What Is Inflation—And Why Is Everyone Talking About It?
Climbing commodity prices, enormous government spending packages, and the subsequent economic slowdown have resurrected a dormant fear: high inflation. But what is inflation, and is it something to worry about? Much of the thinking surrounding inflation has changed over the years. Economists disagree on what causes it and how much consideration the government and Federal Reserve should give when setting fiscal and monetary policies. Here's a closer look:
What is inflation?
Inflation in a growing economy is expected. The price of some commodities such as coffee, for example, rises steadily, and we expect it to continue. Most economists believe a small amount, around 2%, of inflation is necessary. If an economy is not using all of its labor and resources to produce as much as it can, then a little inflation theoretically boosts productivity. That's because more money spurs more buying, and more buying spurs more production. The Federal Reserve, which is responsible for monetary policy in the United States, has targeted an average annual inflation rate of 2%.
However, high inflation, which causes a devaluation of the currency, creates economic problems for households and markets, including:
The Federal Reserve often tries to curb inflation by raising interest rates, but doing so comes with economic consequences. Namely, the cost of borrowing rises, leaving consumers with less money to spend. In return, businesses lower prices to attract buyers. Though this can slow inflation, a drop in consumer spending can also slow down the economy, perpetuating one of the adverse effects of high inflation.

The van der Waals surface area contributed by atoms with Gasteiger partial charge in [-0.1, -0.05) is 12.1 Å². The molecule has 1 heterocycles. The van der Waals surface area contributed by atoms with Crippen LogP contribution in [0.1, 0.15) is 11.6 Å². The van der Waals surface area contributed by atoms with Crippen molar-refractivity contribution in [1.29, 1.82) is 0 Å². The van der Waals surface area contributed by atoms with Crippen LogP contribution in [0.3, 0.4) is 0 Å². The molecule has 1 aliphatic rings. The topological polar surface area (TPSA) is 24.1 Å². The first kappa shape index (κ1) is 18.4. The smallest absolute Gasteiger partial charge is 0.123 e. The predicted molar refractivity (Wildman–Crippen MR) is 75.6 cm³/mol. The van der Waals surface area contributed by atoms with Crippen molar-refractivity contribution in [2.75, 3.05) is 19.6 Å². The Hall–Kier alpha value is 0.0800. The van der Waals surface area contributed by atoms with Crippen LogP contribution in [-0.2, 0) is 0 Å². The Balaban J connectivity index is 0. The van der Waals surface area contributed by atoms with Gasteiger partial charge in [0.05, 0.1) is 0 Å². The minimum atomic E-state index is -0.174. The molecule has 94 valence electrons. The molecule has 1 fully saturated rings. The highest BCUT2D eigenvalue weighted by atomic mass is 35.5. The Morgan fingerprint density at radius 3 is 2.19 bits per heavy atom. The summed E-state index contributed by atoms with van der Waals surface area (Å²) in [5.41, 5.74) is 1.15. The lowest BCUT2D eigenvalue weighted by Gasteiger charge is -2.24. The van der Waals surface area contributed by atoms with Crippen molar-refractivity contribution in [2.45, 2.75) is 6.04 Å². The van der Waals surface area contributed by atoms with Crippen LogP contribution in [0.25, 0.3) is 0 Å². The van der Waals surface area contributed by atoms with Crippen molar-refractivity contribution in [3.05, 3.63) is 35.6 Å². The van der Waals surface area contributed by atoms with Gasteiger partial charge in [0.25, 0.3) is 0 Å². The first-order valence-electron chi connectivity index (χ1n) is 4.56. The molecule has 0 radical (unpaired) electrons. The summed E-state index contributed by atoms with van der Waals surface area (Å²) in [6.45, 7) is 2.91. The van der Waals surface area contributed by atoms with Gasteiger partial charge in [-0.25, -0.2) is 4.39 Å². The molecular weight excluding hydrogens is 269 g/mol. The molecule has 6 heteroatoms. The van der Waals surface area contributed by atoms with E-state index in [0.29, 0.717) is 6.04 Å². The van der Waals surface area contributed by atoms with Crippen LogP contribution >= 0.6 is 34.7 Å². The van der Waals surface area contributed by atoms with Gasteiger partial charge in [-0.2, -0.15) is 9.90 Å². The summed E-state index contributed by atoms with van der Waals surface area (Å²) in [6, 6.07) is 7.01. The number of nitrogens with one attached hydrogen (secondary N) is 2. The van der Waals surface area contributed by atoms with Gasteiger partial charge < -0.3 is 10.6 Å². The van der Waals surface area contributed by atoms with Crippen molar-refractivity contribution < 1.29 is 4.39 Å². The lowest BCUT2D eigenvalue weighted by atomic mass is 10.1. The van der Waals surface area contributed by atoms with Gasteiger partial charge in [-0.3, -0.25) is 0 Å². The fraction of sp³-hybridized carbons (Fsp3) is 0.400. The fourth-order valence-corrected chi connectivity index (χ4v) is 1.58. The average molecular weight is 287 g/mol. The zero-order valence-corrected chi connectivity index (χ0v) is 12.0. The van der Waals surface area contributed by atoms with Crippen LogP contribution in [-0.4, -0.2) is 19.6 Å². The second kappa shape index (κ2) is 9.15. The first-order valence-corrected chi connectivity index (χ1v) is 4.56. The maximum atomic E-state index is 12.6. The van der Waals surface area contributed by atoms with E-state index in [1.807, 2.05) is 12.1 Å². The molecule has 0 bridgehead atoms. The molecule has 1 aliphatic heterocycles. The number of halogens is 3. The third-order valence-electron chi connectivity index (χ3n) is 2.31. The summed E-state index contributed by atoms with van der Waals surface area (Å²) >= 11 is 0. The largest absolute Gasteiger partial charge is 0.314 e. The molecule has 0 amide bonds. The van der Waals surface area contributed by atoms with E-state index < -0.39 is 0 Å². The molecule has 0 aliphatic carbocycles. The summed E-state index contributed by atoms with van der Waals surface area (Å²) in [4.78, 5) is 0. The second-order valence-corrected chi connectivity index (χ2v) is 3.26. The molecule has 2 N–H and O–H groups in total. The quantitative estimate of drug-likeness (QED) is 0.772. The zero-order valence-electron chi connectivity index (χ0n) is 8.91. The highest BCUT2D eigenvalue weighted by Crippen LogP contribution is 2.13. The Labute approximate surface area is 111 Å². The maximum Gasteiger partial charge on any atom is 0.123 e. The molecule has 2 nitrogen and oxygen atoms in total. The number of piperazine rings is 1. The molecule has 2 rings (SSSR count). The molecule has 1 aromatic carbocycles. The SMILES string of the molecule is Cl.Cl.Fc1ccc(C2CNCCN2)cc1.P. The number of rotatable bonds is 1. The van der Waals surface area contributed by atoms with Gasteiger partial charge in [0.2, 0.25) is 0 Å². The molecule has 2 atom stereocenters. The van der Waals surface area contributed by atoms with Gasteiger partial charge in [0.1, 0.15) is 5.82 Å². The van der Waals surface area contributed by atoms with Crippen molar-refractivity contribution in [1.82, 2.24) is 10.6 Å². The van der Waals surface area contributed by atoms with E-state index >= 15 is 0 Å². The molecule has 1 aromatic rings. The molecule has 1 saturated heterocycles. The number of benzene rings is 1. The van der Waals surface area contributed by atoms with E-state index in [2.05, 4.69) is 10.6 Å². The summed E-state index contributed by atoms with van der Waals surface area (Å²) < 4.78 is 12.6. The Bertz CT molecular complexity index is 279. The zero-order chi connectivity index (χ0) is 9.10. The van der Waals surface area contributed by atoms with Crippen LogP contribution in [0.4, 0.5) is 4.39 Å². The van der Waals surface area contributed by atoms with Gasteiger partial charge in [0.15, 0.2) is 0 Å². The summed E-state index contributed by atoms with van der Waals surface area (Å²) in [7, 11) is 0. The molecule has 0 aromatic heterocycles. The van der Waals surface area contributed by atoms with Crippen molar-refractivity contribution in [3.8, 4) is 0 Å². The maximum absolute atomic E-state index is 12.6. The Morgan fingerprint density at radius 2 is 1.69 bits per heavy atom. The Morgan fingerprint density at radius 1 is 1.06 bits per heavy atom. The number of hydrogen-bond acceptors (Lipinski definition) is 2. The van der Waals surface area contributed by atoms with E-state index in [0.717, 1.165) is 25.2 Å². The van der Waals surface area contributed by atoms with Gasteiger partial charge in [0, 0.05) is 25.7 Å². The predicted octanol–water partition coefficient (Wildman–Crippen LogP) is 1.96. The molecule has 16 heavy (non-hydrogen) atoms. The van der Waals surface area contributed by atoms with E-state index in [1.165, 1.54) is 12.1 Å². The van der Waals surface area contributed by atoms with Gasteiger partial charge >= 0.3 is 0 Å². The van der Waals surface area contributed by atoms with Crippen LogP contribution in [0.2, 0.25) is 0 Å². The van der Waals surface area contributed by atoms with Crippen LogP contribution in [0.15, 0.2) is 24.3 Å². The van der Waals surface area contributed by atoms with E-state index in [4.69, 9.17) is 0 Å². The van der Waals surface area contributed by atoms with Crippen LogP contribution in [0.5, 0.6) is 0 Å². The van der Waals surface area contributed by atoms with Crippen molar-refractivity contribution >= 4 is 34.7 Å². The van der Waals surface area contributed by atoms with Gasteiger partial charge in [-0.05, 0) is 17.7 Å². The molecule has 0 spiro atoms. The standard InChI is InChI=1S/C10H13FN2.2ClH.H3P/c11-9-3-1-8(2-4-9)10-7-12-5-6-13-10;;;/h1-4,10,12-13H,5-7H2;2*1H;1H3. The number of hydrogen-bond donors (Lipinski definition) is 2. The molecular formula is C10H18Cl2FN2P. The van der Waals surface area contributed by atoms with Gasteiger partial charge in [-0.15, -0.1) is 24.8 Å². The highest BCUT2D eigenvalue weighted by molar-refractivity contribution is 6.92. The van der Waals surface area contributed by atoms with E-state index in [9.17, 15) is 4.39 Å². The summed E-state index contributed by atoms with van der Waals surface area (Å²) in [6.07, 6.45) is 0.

Should we worry about rising inflation?
As the economy reopens, inflation has sped up. Economists disagree over whether that's cause for alarm, and that's because the last few decades have challenged the conventional wisdom on inflation.
Low unemployment rates have historically been associated with high inflation, although this link deteriorated in the late 1980s. And following the 2007-2009 Great Recession, inflation remained almost obstinately stable against fast job gains. While some economists see big government spending, low interest rates, and post-pandemic American consumers eager to spend as a recipe for disaster, others are less concerned.
The reasons they give are varied. Stable inflation over the last few decades may signal that central banks have mastered monetary policy, though not likely in my opinion, making it less likely for inflation to get out of control. Perhaps the current spike in inflation will be a temporary issue, as the economy snaps back to pre-pandemic levels of activity and supply chain issues are worked out. Some argue that even if high inflation represents a real economic risk, the risk of keeping so many unemployed and without economic relief is far greater.
Inflation is a fact of modern economic life. When it's kept below a manageable threshold, it can be a good thing. It's hard to predict what the economy will look like as countries open up. However, you can expect that inflation will remain a hot topic of discussion as the economy finds its post-pandemic footing.
What Happened to the Phillips Curve in the 1990s in Canada? (bankofcanada.ca) (US information included)